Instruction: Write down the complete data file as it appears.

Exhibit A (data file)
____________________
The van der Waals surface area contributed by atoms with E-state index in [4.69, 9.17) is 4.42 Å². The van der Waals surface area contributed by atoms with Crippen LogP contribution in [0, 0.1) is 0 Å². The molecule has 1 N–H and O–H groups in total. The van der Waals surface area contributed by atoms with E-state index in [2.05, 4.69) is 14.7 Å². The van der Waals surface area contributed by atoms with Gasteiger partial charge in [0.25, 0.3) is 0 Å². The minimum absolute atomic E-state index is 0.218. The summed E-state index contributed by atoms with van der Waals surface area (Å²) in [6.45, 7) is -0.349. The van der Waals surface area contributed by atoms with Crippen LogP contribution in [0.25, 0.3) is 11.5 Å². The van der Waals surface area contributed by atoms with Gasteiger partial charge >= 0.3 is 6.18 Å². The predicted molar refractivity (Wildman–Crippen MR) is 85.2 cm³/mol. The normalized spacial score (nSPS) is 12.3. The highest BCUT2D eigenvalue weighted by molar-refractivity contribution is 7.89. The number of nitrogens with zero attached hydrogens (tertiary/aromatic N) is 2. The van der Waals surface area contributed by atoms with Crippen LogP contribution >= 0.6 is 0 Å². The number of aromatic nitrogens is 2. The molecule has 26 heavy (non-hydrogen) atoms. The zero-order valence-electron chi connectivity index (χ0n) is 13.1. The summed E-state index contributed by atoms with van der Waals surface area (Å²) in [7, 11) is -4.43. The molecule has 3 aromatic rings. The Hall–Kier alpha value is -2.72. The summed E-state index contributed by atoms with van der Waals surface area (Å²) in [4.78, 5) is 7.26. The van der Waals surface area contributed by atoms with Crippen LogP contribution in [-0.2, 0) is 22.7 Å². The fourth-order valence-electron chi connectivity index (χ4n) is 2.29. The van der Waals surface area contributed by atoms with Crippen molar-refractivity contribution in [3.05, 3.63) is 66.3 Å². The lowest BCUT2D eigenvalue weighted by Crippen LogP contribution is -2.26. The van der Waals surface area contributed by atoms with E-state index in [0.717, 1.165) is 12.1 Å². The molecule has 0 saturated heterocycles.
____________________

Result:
The van der Waals surface area contributed by atoms with E-state index in [4.69, 9.17) is 4.42 Å². The van der Waals surface area contributed by atoms with Crippen LogP contribution in [0, 0.1) is 0 Å². The molecule has 1 N–H and O–H groups in total. The van der Waals surface area contributed by atoms with E-state index in [2.05, 4.69) is 14.7 Å². The van der Waals surface area contributed by atoms with Gasteiger partial charge in [0.25, 0.3) is 0 Å². The minimum absolute atomic E-state index is 0.218. The summed E-state index contributed by atoms with van der Waals surface area (Å²) in [6.45, 7) is -0.349. The van der Waals surface area contributed by atoms with Crippen LogP contribution in [0.25, 0.3) is 11.5 Å². The van der Waals surface area contributed by atoms with Gasteiger partial charge >= 0.3 is 6.18 Å². The predicted molar refractivity (Wildman–Crippen MR) is 85.2 cm³/mol. The normalized spacial score (nSPS) is 12.3. The highest BCUT2D eigenvalue weighted by molar-refractivity contribution is 7.89. The number of nitrogens with zero attached hydrogens (tertiary/aromatic N) is 2. The van der Waals surface area contributed by atoms with Crippen LogP contribution >= 0.6 is 0 Å². The number of aromatic nitrogens is 2. The molecule has 26 heavy (non-hydrogen) atoms. The zero-order valence-electron chi connectivity index (χ0n) is 13.1. The summed E-state index contributed by atoms with van der Waals surface area (Å²) in [7, 11) is -4.43. The molecule has 3 aromatic rings. The Hall–Kier alpha value is -2.72. The summed E-state index contributed by atoms with van der Waals surface area (Å²) in [4.78, 5) is 7.26. The van der Waals surface area contributed by atoms with Crippen LogP contribution in [-0.2, 0) is 22.7 Å². The fourth-order valence-electron chi connectivity index (χ4n) is 2.29. The van der Waals surface area contributed by atoms with Crippen molar-refractivity contribution in [3.05, 3.63) is 66.3 Å². The lowest BCUT2D eigenvalue weighted by Crippen LogP contribution is -2.26. The van der Waals surface area contributed by atoms with E-state index in [0.717, 1.165) is 12.1 Å². The molecule has 0 saturated heterocycles.